Demon Turf is a deceptive deep 3D platform game that N64 fans should love

3D platform games are dead, or since the poor sales of GameCube, I have heard of it at least once a year. Thanks to Mario, Nintendo has such a close relationship with the genre that any flash in its fate will cause panic, so that the classic genre is close to extinction. In fact, it has never been, and probably never will.

The game is constantly evolving, and more battles and fewer precise jumps may be added, but this type is still very powerful. However, if you want proper skill testing, a game designed around the provided platform mechanics and competing to be the best game, Demon Turf is a game that should jump to the top of your most wanted list.

Initially, the most compelling aspect of Demon Turf was the 3D environment that mixed 2D playable characters and NPCs. This effect gives the game a rather unique look, and despite some initial concerns, I think it looks great. I have a feeling that the aesthetics will be quite divided, but I like small development teams to pursue different things.

This is really made by a very small team. Although the publisher Playtonic provided assistance, the core team consisted of only three people. Therefore, Demon Turf has such rich features and rich content, which is really a feat. It has a script for the distribution of sounds, an evolving action set, a substantial exercise, a large collection of items, and an online leaderboard designed to encourage high-level speed.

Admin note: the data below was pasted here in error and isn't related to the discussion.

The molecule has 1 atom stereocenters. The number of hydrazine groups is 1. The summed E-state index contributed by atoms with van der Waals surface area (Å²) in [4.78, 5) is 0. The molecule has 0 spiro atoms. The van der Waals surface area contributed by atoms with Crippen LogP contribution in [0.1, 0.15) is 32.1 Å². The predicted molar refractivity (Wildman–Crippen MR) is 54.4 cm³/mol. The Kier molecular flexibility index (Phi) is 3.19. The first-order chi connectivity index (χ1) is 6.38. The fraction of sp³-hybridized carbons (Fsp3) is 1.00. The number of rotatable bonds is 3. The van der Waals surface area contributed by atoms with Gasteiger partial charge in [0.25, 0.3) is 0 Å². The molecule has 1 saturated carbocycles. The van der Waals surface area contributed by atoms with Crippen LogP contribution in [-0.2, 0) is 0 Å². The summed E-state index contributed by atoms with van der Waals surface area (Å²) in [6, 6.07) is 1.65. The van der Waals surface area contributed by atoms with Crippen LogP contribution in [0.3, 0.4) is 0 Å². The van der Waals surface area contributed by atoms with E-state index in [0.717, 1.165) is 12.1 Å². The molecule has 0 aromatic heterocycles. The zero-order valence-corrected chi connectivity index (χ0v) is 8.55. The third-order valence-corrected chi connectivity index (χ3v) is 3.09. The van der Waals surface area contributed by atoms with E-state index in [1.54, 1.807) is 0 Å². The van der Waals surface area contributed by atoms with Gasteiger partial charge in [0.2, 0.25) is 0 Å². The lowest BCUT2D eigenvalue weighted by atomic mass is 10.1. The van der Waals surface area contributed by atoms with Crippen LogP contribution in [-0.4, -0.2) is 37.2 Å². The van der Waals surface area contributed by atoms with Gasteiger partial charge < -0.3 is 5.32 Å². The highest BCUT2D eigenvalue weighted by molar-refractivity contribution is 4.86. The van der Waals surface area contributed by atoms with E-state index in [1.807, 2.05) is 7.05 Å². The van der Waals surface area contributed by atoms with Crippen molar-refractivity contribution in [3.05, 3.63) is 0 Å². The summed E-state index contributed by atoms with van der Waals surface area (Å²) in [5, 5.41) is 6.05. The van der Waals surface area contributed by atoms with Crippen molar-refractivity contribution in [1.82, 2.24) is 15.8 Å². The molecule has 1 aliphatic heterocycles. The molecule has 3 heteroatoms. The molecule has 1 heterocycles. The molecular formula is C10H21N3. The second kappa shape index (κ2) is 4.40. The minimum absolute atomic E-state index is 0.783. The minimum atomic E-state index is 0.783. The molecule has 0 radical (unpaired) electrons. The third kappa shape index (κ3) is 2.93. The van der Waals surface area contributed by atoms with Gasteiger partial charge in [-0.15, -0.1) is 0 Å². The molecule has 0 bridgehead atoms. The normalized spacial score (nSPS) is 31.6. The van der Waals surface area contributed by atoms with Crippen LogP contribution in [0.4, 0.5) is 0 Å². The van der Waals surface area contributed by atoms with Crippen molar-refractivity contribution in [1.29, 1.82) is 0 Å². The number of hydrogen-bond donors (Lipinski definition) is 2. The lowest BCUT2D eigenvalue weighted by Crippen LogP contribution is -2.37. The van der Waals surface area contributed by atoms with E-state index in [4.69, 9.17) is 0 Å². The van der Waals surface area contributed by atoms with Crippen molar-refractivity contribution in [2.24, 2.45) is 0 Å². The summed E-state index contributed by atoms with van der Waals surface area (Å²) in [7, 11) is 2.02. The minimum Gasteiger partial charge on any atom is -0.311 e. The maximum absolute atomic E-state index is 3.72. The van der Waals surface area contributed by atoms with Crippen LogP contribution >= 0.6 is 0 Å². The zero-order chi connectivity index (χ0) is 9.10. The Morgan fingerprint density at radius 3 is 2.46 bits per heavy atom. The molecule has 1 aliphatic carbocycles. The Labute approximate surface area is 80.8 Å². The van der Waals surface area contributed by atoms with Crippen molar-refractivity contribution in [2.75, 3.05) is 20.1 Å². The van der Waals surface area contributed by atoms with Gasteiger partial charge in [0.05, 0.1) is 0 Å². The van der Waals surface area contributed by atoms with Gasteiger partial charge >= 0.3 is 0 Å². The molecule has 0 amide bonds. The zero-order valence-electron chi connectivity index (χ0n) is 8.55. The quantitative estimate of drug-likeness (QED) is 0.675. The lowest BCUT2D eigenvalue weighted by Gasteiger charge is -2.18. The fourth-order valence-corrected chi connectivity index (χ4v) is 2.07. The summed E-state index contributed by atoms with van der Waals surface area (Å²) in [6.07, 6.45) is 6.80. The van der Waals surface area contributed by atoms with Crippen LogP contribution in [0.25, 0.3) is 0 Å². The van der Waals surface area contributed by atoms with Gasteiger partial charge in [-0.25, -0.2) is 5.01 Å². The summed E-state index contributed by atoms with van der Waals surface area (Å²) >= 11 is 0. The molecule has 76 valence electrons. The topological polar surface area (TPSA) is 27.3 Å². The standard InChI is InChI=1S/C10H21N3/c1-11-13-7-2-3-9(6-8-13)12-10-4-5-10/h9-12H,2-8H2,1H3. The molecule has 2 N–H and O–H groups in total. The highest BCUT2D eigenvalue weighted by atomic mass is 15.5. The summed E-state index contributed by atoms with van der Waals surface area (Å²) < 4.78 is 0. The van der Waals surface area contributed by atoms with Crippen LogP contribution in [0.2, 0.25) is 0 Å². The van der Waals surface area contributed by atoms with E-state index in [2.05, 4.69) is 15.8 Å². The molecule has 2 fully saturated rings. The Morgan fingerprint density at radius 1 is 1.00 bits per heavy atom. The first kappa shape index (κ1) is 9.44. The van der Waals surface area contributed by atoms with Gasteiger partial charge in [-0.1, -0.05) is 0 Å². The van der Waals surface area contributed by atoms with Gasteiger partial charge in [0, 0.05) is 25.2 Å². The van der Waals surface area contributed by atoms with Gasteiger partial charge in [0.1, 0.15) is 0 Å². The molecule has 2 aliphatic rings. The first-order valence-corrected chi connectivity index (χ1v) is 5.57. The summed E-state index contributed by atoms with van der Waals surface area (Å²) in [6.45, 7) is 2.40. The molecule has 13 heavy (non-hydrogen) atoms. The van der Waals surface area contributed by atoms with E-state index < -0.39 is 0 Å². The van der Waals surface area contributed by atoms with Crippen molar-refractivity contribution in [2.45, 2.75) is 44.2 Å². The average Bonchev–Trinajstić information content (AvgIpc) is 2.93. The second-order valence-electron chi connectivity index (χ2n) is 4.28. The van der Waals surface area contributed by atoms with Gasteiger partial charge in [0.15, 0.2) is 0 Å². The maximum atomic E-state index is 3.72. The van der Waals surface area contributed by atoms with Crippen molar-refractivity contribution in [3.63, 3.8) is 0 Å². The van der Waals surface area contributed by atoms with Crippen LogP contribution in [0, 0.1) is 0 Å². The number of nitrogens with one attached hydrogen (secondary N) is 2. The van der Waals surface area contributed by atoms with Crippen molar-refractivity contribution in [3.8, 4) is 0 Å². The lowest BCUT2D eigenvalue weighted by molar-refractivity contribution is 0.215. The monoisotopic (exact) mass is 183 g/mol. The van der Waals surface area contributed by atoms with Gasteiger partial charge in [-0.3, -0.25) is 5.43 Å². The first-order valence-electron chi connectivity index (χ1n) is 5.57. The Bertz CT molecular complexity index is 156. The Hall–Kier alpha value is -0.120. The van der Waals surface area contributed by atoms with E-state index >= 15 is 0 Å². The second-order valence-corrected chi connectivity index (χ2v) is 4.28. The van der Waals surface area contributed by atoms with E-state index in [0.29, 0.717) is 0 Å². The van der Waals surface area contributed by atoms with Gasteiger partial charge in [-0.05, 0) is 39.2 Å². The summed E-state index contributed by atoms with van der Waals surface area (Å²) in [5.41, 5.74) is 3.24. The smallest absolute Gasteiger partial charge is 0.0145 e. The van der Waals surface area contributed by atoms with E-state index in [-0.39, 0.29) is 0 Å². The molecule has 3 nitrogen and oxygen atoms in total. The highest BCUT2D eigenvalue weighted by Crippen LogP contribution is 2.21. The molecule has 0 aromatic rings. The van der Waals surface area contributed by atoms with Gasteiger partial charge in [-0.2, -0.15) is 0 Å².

The star is Beebz, a 1,000-year-old girl who is very attitude, but not annoying-she has a witty bark, but does not bite. Luci and Midgi also joined her, and their wits were equally free. This story revolves around taking back the area from the demons. It didn’t really attract me when I played it, but the characters are great, and even the NPCs have interesting things to say.

However, platform games are the main attraction. These levels are designed to test your skills and far exceed any other 3D platform games I have played in recent years. You start with the basic jump, double jump, hover, hover jump, and wall jump actions, but these actions are added to make Beebz a platform star (you will get a grappling hook before the first boss fight). I won’t say that this is as rich as Super Mario Odyssey played at a high level, but it is very good.

Fighting, at least so far, is the perfect function, but it’s not as exciting as platform jumping and can be distracting at times. Demon Turf also uses a manual checkpoint system in which Beebz planted returnable flags. This is good because you can control these respawn points, but I found myself forgetting to do this in many cases, which caused me to say some swear words when I returned to the beginning of the tricky level. Side note: The development team seems to be aware of this, so a reminder is placed in the level to avoid such things from happening.

I would love to play more games, and I would love to see how the community is built around Demon Turf. There may be some good competition around the level completion time in the fast running scene, or just to make your partner better. Currently, Demon Turf is priced at less than 20 pounds and is an easy-to-recommend game. If you desire a pure platform game, it seems to be out of a different decade.

Disclaimer: Tested on Xbox Series X. A copy of the game is provided by the publisher. It can also be used on Xbox One, PS4, PS5, PC and Switch.